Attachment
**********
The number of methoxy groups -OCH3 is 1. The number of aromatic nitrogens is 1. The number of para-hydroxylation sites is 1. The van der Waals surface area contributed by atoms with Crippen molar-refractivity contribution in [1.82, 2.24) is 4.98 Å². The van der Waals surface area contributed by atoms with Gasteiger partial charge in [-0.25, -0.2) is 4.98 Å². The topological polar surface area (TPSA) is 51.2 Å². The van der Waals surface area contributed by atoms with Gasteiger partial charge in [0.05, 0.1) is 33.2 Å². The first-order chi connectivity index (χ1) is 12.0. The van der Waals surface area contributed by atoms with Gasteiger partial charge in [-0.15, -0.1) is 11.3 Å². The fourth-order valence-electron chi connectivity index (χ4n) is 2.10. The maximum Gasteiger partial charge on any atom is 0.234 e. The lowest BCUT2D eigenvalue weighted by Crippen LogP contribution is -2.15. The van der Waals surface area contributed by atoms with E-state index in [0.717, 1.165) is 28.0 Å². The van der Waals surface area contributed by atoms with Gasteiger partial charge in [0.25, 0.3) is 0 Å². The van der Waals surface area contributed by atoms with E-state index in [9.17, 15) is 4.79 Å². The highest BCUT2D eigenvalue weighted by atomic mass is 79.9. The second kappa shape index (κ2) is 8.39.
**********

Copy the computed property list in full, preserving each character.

The number of methoxy groups -OCH3 is 1. The number of aromatic nitrogens is 1. The number of para-hydroxylation sites is 1. The van der Waals surface area contributed by atoms with Crippen molar-refractivity contribution in [1.82, 2.24) is 4.98 Å². The van der Waals surface area contributed by atoms with Gasteiger partial charge in [-0.25, -0.2) is 4.98 Å². The topological polar surface area (TPSA) is 51.2 Å². The van der Waals surface area contributed by atoms with Gasteiger partial charge in [0.05, 0.1) is 33.2 Å². The first-order chi connectivity index (χ1) is 12.0. The van der Waals surface area contributed by atoms with Gasteiger partial charge in [-0.15, -0.1) is 11.3 Å². The fourth-order valence-electron chi connectivity index (χ4n) is 2.10. The maximum Gasteiger partial charge on any atom is 0.234 e. The lowest BCUT2D eigenvalue weighted by Crippen LogP contribution is -2.15. The van der Waals surface area contributed by atoms with E-state index in [0.717, 1.165) is 28.0 Å². The van der Waals surface area contributed by atoms with Gasteiger partial charge in [0.25, 0.3) is 0 Å². The van der Waals surface area contributed by atoms with E-state index in [9.17, 15) is 4.79 Å². The highest BCUT2D eigenvalue weighted by atomic mass is 79.9. The second kappa shape index (κ2) is 8.39.